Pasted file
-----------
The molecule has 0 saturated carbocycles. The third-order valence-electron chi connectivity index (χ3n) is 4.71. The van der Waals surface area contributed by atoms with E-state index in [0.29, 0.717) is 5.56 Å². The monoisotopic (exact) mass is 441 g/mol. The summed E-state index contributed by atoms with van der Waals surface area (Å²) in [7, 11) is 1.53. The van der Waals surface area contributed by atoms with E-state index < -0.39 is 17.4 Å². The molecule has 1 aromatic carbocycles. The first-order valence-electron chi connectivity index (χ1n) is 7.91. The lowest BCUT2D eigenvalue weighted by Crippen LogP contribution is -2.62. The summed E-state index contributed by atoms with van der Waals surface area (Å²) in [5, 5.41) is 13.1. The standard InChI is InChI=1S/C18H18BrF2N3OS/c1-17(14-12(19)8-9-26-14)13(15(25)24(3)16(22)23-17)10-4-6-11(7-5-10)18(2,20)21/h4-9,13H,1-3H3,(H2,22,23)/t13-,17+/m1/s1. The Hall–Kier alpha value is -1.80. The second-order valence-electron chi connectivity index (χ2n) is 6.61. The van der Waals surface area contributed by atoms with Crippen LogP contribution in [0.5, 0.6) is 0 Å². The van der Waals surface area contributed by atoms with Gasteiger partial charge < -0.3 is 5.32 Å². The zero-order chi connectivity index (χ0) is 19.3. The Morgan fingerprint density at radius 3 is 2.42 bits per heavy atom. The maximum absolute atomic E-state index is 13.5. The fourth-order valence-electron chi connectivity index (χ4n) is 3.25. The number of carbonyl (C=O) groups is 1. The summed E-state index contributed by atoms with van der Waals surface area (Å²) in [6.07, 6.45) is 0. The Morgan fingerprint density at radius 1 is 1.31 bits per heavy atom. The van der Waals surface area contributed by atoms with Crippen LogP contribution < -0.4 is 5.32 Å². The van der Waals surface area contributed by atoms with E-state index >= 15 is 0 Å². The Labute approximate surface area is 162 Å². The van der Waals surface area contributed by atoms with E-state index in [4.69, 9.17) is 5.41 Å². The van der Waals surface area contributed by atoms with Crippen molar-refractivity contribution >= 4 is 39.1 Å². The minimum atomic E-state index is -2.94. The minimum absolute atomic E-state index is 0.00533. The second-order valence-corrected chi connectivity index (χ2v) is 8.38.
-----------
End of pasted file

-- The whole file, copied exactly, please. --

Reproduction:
The molecule has 0 saturated carbocycles. The third-order valence-electron chi connectivity index (χ3n) is 4.71. The van der Waals surface area contributed by atoms with E-state index in [0.29, 0.717) is 5.56 Å². The monoisotopic (exact) mass is 441 g/mol. The summed E-state index contributed by atoms with van der Waals surface area (Å²) in [7, 11) is 1.53. The van der Waals surface area contributed by atoms with E-state index < -0.39 is 17.4 Å². The molecule has 1 aromatic carbocycles. The first-order valence-electron chi connectivity index (χ1n) is 7.91. The lowest BCUT2D eigenvalue weighted by Crippen LogP contribution is -2.62. The summed E-state index contributed by atoms with van der Waals surface area (Å²) in [5, 5.41) is 13.1. The standard InChI is InChI=1S/C18H18BrF2N3OS/c1-17(14-12(19)8-9-26-14)13(15(25)24(3)16(22)23-17)10-4-6-11(7-5-10)18(2,20)21/h4-9,13H,1-3H3,(H2,22,23)/t13-,17+/m1/s1. The Hall–Kier alpha value is -1.80. The second-order valence-electron chi connectivity index (χ2n) is 6.61. The van der Waals surface area contributed by atoms with Crippen LogP contribution in [0.5, 0.6) is 0 Å². The van der Waals surface area contributed by atoms with Gasteiger partial charge < -0.3 is 5.32 Å². The zero-order chi connectivity index (χ0) is 19.3. The Morgan fingerprint density at radius 3 is 2.42 bits per heavy atom. The maximum absolute atomic E-state index is 13.5. The fourth-order valence-electron chi connectivity index (χ4n) is 3.25. The number of carbonyl (C=O) groups is 1. The summed E-state index contributed by atoms with van der Waals surface area (Å²) in [6.07, 6.45) is 0. The Morgan fingerprint density at radius 1 is 1.31 bits per heavy atom. The van der Waals surface area contributed by atoms with Crippen LogP contribution < -0.4 is 5.32 Å². The van der Waals surface area contributed by atoms with E-state index >= 15 is 0 Å². The Labute approximate surface area is 162 Å². The van der Waals surface area contributed by atoms with E-state index in [4.69, 9.17) is 5.41 Å². The van der Waals surface area contributed by atoms with Crippen molar-refractivity contribution >= 4 is 39.1 Å². The minimum atomic E-state index is -2.94. The minimum absolute atomic E-state index is 0.00533. The second-order valence-corrected chi connectivity index (χ2v) is 8.38.